Corpses putrefying, the social order gutted, bands of flesh-cravers roaming the countryside: Our pop apocalypses look a lot like life during wartime, which goes to show that Americans do have an interest in the suffering of refugees—just as long as it's sugared up with zombie thrills. A mean piece of work, Daniel Barber's lean and accomplished The Keeping Room comes as close as a Reconstruction-era thriller can to end-times genre fiction. There may not be anything supernatural here, but the relentlessness with which the film, a sort of prairie-home invasion, pits three Southern women (played by Brit Marling, Muna Otaru and Hailee Steinfeld) against scraggle-bearded Union soldiers could almost have led to calling it The Confederacy of the Living Dead.
The film's extended centerpiece: men trying to get into a house, and women desperate to keep them out, hunkered in the dark and teaching one another to load powder into muskets. One makes sure viewers get that this isn't just a historical drama: “What if all the men kill all the other men?” she asks. “What if it's the end of the world, and we're the last ones left?”
The Keeping Room is a provocation, yes, but also an interrogation of its own exploitative tendencies. What's scariest in the film isn't simply that these men seek to have their way with the bodies of these women, though the actors exude a steady menace. It's the dreadful familiarity of the setup, the economy of detail it takes to establish the stakes, the certainty that any time civilization seems to crumble away, there will be men thinking it's all an opportunity. From the first time one of these guys sees one of the women, at a creepily unpopulated bar and brothel, nobody but a child could miss where this is going.
It's also scary, perhaps, that near-rape scenarios remain grist for thrillers—and that the script, by Julia Hart, settles for familiar action-movie beats to get its heroines out of danger. It's no spoiler to tell you that one woman plays possum, or that when another goes missing for a couple of scenes, she'll show up just in time. You'll feel these turnabouts coming the way you can a sneeze. The film is admirably clear-eyed about what people are when everything keeping them human gets scraped away. Why is it also so Hollywood-blinkered about what violent confrontations would actually be like?
Note that it's the Northerners who are the villains, campaigners in a just cause, going rotten just because they have the chance to. (If the film catches on, expect aggrieved dudes to tweet #NotAllCarpetbaggers.) Barber (Harry Brown) and his design team offer up a spare and harsh past, putting their cast in half-furnished buildings that do look as if they might date back to the Civil War—but also as if they've been standing for 150 years. Everything feels hauntingly off, as though the world of these women has died without their quite understanding it. The wind Tara is gone with must have hurricaned through here.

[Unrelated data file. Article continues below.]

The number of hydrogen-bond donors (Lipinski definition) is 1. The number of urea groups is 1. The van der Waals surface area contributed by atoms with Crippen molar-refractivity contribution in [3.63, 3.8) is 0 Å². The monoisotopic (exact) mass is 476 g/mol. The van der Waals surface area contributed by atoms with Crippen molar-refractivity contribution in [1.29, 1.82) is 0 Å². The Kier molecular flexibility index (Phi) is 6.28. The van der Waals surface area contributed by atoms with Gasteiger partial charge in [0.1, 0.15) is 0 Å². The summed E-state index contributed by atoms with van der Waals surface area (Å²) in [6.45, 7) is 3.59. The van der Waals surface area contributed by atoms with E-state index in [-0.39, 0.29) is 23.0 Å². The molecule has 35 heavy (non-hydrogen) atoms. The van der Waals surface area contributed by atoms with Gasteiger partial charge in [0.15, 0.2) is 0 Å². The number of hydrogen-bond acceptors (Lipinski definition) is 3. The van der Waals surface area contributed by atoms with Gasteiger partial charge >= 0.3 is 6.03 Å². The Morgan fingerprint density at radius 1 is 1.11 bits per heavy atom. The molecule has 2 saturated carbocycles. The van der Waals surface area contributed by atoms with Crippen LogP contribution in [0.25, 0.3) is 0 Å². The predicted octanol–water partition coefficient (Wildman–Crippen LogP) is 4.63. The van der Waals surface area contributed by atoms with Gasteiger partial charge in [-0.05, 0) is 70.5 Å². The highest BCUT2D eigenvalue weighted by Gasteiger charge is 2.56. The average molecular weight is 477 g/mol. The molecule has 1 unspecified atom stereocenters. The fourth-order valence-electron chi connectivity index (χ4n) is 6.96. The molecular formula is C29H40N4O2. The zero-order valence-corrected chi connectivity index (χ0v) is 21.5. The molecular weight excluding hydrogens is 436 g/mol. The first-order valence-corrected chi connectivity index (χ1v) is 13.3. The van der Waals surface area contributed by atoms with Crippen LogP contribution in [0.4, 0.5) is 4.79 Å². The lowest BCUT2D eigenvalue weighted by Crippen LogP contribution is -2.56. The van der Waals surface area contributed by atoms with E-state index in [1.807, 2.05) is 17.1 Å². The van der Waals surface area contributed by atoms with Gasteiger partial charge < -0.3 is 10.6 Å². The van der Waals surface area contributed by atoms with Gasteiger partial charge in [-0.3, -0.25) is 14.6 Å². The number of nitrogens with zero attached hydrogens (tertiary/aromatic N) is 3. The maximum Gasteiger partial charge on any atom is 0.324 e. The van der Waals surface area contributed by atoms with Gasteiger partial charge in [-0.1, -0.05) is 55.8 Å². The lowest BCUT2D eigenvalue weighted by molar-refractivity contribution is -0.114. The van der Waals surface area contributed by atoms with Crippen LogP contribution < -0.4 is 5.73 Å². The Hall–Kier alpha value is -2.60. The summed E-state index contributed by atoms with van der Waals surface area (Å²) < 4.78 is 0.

Their men long gone, their land ravaged, these women continue to hoe their garden and hope. Otaru's character, Mad, a slave now freed, has stayed on with a pair of white sisters for reasons that become clear late in a crushing surprise—but also, the film implies, out of a need for safety and purpose. She doesn't seem to know where else to go, and this life she knows might beat the one she doesn't.
Life with the sisters isn't bliss, of course. Louise (Steinfeld, of True Grit and Pitch Perfect 2), the younger, still bosses Mad around as if Emancipation hadn't happened; Augusta (Marling) dresses her down for it, displaying flashes of decency you might mistake for anachronisms—the movies have long populated historical pieces with people who behave the way we'd like to think we would. But in the film's best scene, Hart's script complicates this. Augusta, in the long tradition of white allies betraying oppressed minorities, hauls off and slaps Mad after Louise suffers a raccoon bite. How the heart lifts when the recently liberated Mad clocks her right back.
The film's frustrating, fascinating, at times too eager to shock. But it's also daring and eccentric. After that bite, Steinfeld's Louise spends the film fighting disease, a curious role to give an actress whose previous western was powered by her marvelous motormouth. Otaru and Steinfeld, though, both improve on the showstopper monologue the script gives them. Forceful despite her breathy tremble, Otaru recounts her suffering in the “keeping room” of the title, a slaver's flesh pit: “Sometimes, they cut the baby out; other times, they keep them.” She delivers this speech to Louise between rounds of rape-threats, commiserating with what the sisters have just been ground through—and, surprisingly, seeming to second Augusta's self-pitying earlier declaration that, with their world gone, “We're all niggers now.” That's dangerous material, and the film leaves you to make of it what you will.
Marling, meanwhile, muscles a retelling of the story of Scheherazade into something fresh and urgent. That tale of a woman and her sister surviving the dumb cruelty of men is, of course, appropriate for the occasion. It's also a clever inversion of the damnable scenario we're watching: Augusta finds solace in the tale of the woman who mastered every wild and impossible story that there is—but these three are stuck in the story that feels most familiar of all.